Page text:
Immune-Mediated Polyarthritis and Vaccinations in Dogs

Updated November 21, 2016

Canine polyarthritis is an inflammatory disease which impacts multiple joints. Polyarthritis can be infectious or non-infectious, and the non-infectious cases are further broken down into four types. Type IV immune-mediated polyarthritis is caused by an adverse vaccine reaction. Most cases of canine polyarthritis are immune-mediated polyarthritis. Some breeds may be predisposed to an adverse reaction following vaccination because they possess immunodeficiencies (failing immune system). Weimaraners and Akita Inu are two such breeds.

Immune-Mediated Polyarthritis

Immune-mediated polyarthritis can occur following the first vaccine injection or after booster vaccinations. Inflammation of the joint lining causes and increase in white blood cells within the joint fluid. This causes joint swelling and pain. The arthritis is normally self-limiting (does not progress) and can automatically resolve within a week. More severe symptoms may be associated with this disease. Keep accurate vaccination records on dogs displaying symptoms of polyarthritis.


Dogs experiencing immune-mediated polyarthritis will suffer from varying degrees of lameness. They may display a stiff gait, shifting leg lameness, reluctance to rise or are generally lethargic. Fever may accompany this disease as well as bilaterally symmetrical swollen painful joints.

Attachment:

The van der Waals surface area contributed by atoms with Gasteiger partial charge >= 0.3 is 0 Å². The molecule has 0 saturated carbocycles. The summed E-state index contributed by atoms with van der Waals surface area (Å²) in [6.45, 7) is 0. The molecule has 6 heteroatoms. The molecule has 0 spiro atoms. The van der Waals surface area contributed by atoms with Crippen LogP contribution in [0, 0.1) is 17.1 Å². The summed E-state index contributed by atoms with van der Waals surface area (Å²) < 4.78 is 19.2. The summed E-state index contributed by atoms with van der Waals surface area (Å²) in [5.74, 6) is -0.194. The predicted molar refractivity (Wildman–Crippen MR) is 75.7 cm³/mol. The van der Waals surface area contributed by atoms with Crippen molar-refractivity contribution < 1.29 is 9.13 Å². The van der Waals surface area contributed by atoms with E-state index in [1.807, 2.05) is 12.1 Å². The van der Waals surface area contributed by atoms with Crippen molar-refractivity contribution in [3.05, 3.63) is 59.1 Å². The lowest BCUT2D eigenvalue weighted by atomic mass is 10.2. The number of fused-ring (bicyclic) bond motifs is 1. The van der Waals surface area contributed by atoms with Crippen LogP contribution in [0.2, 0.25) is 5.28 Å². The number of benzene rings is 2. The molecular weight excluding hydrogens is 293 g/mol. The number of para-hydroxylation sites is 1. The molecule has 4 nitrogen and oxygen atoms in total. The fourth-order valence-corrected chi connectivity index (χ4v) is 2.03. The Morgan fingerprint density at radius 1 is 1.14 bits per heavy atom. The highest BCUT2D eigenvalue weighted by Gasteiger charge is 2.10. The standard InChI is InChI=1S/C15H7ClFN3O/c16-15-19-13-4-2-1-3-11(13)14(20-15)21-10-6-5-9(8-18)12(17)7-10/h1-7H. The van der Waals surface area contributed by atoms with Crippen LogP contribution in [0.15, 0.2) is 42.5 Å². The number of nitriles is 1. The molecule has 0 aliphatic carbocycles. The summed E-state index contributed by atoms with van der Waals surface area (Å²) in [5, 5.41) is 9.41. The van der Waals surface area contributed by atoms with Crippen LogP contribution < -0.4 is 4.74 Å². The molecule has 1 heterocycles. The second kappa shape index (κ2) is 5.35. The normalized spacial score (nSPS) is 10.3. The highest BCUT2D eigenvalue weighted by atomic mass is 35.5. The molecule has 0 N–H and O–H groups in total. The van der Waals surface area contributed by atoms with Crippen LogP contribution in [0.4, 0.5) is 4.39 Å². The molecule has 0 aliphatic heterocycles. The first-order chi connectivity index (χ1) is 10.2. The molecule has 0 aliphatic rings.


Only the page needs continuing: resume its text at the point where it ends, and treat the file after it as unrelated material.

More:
Have a veterinarian perform a complete physical and orthopaedic exam. Complete a CBC (blood test), urine analyses and biochemical profile. Take radiographs of the affected joint or joints. Arthrocentesis (joint aspiration) will reduce pain and swelling by removing excess fluid from the joint. Synovial fluid analysis of several joints and diagnostic imaging of the thorax and abdomen will help exclude or identify any underlying diseases.


Initial treatment involves pain relieving analgesics and the broad spectrum antibiotic doxycycline. Immunosuppressive therapy is implemented with prednisolone or other corticosteroid. High prednisolone doses are given for two weeks. Reduce the dose gradually over the next few months based on veterinarian recommendation. Dogs may show improvement within days but maintenance therapy is critical to prevent relapses. Continual low doses of prednisolone may be needed to keep the dog in remission. Intravenous fluids may be required for debilitated animals. Initially, strict rest is recommended. Normal activity can resume upon improvement.

Follow Up

Monitor the dog's condition for improvement, deterioration or relapse. Relapse may occur when the therapy drugs are decreased. A slow and lengthy decrease in dosage is crucial for preventing a relapse. Dogs on immunosuppressive therapy are more susceptible to infection. Watch for changes in behaviour, appetite or general condition. Certain immunosuppressive drugs require periodic blood tests. Future vaccination should be used with caution or eliminated.

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